5. A distribution does not have to be pre-coded. It can be developed by the machine programed to learn from large data sets. That is part of the point. Human beings can't predict what that distribution is going to look like. The quants who built the software for the ultra-successful Medallion Fund said that they ultimately could not explain why their software executed the trades that it did; all they knew was that it was wildly successful. But before they built it, all the security traders told them that a computer could never beat a human being at trading, and they were wasting their time. But in the end, they built an application that learned to identify and execute successful trading opportunities from huge amounts of data, which beat all human-managed funds by wide margins. The human beings who wrote the application couldn't tell you what their application was discovering through regression analysis and learning to trade on; they only knew that it worked most of the time. The rest of your paragraph regarding machine errors due to rounding errors and technical challenges is all true, but human brains are also subject to their own operational challenges such as lack of sleep, low glucose levels, low oxygen, etc. We can also be inspired by random inputs, such as Isaac Newton's famous apple falling from a tree. Probably not. It seems to me that the fundamental thrust of your argument is that machines can't be "intelligent" because they don't have conscious volition, and they don't have volition because they are designed, built, and programmed by humans, who do have conscious volition. And even if AI machines appear to have conscious volition, it can only and forever be a simulacra. Do I have that right?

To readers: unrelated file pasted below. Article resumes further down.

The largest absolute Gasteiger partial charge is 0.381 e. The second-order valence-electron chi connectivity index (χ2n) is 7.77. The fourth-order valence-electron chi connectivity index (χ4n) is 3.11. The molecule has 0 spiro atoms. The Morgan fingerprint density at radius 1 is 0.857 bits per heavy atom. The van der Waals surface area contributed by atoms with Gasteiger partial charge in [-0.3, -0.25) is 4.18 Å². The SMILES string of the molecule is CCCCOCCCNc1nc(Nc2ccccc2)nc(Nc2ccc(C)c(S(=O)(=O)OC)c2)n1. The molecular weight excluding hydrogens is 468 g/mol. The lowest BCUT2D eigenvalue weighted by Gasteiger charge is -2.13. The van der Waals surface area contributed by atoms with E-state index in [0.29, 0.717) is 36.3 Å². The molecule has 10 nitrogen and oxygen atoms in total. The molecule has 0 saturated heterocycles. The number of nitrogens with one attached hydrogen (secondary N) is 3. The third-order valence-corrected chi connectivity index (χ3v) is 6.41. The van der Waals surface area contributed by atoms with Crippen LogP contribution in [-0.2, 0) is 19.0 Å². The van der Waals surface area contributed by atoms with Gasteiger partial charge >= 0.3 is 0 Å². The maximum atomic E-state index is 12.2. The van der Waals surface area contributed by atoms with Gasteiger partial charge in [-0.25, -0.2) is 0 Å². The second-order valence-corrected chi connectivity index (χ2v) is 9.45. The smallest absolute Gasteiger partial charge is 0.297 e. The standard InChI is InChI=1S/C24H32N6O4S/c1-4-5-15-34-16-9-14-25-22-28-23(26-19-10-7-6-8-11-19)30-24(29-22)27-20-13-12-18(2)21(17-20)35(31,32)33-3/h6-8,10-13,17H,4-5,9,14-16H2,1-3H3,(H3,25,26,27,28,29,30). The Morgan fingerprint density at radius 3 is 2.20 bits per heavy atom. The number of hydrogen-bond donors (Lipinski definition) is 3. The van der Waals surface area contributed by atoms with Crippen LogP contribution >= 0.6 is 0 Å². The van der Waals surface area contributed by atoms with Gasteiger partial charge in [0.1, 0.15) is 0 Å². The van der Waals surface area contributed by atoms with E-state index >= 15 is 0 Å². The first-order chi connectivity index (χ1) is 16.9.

6. Probably not. https://pubmed.ncbi.nlm.nih.gov/7569982/